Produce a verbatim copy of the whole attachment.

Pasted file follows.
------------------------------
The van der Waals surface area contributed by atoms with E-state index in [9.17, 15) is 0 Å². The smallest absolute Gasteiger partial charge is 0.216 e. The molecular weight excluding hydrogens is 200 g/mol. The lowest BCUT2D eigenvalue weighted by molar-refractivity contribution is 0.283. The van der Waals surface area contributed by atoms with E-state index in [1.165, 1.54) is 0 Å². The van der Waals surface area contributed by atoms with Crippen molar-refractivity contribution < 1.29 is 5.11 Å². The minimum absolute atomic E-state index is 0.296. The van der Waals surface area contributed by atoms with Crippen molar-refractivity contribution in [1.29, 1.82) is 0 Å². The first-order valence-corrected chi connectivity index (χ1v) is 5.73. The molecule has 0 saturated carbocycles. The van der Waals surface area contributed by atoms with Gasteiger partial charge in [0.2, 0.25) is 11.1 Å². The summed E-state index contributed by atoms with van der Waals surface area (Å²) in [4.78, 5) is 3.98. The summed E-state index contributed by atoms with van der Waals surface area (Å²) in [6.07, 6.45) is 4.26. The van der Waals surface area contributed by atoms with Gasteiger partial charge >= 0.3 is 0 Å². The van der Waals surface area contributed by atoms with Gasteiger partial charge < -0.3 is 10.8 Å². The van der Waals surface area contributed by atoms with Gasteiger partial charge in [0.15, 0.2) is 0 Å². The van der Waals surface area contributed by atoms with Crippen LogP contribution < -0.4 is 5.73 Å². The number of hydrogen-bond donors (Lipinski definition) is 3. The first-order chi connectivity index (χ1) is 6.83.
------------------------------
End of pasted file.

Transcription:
The van der Waals surface area contributed by atoms with E-state index in [9.17, 15) is 0 Å². The smallest absolute Gasteiger partial charge is 0.216 e. The molecular weight excluding hydrogens is 200 g/mol. The lowest BCUT2D eigenvalue weighted by molar-refractivity contribution is 0.283. The van der Waals surface area contributed by atoms with E-state index in [1.165, 1.54) is 0 Å². The van der Waals surface area contributed by atoms with Crippen molar-refractivity contribution < 1.29 is 5.11 Å². The minimum absolute atomic E-state index is 0.296. The van der Waals surface area contributed by atoms with Crippen molar-refractivity contribution in [1.29, 1.82) is 0 Å². The first-order valence-corrected chi connectivity index (χ1v) is 5.73. The molecule has 0 saturated carbocycles. The van der Waals surface area contributed by atoms with Gasteiger partial charge in [0.2, 0.25) is 11.1 Å². The summed E-state index contributed by atoms with van der Waals surface area (Å²) in [4.78, 5) is 3.98. The summed E-state index contributed by atoms with van der Waals surface area (Å²) in [6.07, 6.45) is 4.26. The van der Waals surface area contributed by atoms with Gasteiger partial charge >= 0.3 is 0 Å². The van der Waals surface area contributed by atoms with Gasteiger partial charge < -0.3 is 10.8 Å². The van der Waals surface area contributed by atoms with Gasteiger partial charge in [0.15, 0.2) is 0 Å². The van der Waals surface area contributed by atoms with Crippen LogP contribution < -0.4 is 5.73 Å². The number of hydrogen-bond donors (Lipinski definition) is 3. The first-order chi connectivity index (χ1) is 6.83.